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GENDER and HCI - Gender Affordances of Conversational Agents / A. De Angeli (DISI, Università degli Studi di Trento)

29/11/2011 - 10:30
29/11/2011 - 12:30

TITLE: Gender Affordances of Conversational Agents

SEMINAR SERIES: Gender cOnstructions between Sciences and Humanities (GOSH)

SPEAKER: Antonella De Angeli, DISI (università di Trento)

DATE: Thuesday, 29/11/2011, 10.30

PLACE: Fondazione Bruno Kessler, Sala 201, Edificio Nord - via Sommarive 18, Povo (TN)

ABSTRACT: HCI research has started exploring the determinants and consequences of social relationships and interactions with conversational agents. Most of this research has studied how these humanlike interfaces benefit HCI, such as improving trust, learning, and engagement. Relatively little attention has been devoted to the analysis of less savory outcomes, especially such phenomena as user sex talk and foul language. The research takes a first step in filling in this gap by examining the impact of an agent's gender presentation on a full range of speaker behaviors, including sex talk and foul language use. Through computer-mediated discourse analysis, we analyze the interaction logs of a chatterbot that assumed seven different embodiments: three female, three male, and one robotic. We also compare these logs with a purely text-based presentation of gender (one male and one female). We found evidence of significantly more sex talk with agents presenting as female than with agents presenting as male. This finding was expected, given the research in social psychology on gender stereotypes. Both gender presentations, however, drew insults and received sex talk that revolved around the negative sexual stereotypes associated with their respective genders. Other gender stereotypes were also maintained. The results are discussed and interpreted in light of the psychological literature on gender stereotyping. We conclude by calling for a more informed analysis of user interactions that considers the full range of user reactions. We also make a number of recommendations for using sex talk in applications that might benefit people.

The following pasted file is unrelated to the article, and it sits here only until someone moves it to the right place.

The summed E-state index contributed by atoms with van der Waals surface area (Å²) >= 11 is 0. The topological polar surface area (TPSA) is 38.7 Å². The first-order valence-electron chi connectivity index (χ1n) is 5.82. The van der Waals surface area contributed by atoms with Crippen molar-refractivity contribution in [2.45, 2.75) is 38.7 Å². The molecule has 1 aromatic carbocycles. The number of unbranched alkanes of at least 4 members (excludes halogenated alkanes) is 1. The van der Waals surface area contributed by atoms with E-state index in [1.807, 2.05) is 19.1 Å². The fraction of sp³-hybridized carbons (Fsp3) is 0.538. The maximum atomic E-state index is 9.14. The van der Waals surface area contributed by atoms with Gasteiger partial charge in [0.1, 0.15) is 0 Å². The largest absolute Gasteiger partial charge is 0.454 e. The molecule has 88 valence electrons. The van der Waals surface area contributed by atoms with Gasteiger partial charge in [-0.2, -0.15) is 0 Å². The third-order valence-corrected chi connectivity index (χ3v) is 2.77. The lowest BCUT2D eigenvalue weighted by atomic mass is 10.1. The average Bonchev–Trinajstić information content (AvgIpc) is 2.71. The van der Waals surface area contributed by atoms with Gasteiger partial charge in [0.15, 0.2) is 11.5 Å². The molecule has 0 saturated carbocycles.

Contact: Liria Veronesi ()

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